PARENT AMBASSADOR PROGRAM

ABOUT LATINX PARENTS FOR CHANGE

Parent Ambassador Program - Latinx Parents for Change is a project designed to build on leadership skills, deepen understanding of school governance and promote the active participation of Toronto’s Latinx families in school and community life

WORKING WOMEN COMMUNITY CENTRE

Working Women Community Centre (WWCC) is a charitable organization that provides a variety of programs and services which supports immigrant women adjust to living in Toronto.

Our wide range of successful programs are making a significant impact on engaging parents and fostering their child’s school performance. Some programs include On Your Mark, a tutoring/mentoring program identified as the largest ethno-specific in Canada working with over 300 students in 9 schools in Toronto and 175 volunteers; and HIPPY, a free home-based program that recognizes parents as children’s first and best teachers.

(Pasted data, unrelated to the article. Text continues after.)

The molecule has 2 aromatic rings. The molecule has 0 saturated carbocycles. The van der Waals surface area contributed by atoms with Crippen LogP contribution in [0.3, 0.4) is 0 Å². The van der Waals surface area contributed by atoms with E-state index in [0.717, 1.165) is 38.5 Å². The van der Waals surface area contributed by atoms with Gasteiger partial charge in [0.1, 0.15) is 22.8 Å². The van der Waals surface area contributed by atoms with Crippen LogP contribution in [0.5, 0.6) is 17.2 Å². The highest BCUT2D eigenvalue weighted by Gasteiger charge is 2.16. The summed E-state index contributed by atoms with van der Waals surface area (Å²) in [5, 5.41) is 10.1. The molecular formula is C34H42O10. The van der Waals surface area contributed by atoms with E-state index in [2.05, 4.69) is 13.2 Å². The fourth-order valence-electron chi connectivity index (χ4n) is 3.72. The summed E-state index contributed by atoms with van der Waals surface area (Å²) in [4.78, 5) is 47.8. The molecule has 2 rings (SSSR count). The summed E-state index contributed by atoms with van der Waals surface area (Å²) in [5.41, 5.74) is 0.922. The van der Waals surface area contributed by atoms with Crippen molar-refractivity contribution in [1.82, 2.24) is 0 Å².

If you would like to learn more about our project, please contact

Diana Grimaldos at:

416 5322824 

 

 latinxproject@workingwomencc.org

 

You can also visit the website

http://www.workingwomencc.org

How We Got Our Start

The Parent Ambassador Program -Latinx Parents for Change was created as part of the Community Legacy Fund established after the PanAm/Parapan Am Games held in Toronto in 2015.


The Community Legacy Initiative invests in projects that profile and provide longer-term economic and/or social infrastructure benefits for Toronto's Latin American, South American, and Caribbean communities.

From Working Women Centre's experience with the On Your Mark program Tutoring and Mentoring Program, we identified that parents needed information and tools to better navigate the school system and become more effective advocates for their children.
 

For the first 2 years the program ran for in partnership with the Mennonite New Life Centre  MNLCT.

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Latinx Parents for Change acknowledges that the land on which we stand and work is territory of the Huron-Wendat, Anishinabek Nation, the Haudenosaunee Confederacy and most recently, the territory of the Mississaugas of the Credit First Nation, and is still home to indigenous people from across Turtle Island. Acknowledging the traditional territories of host nations has been a practice common to many Indigenous nations for generations, but is new to many Canadians.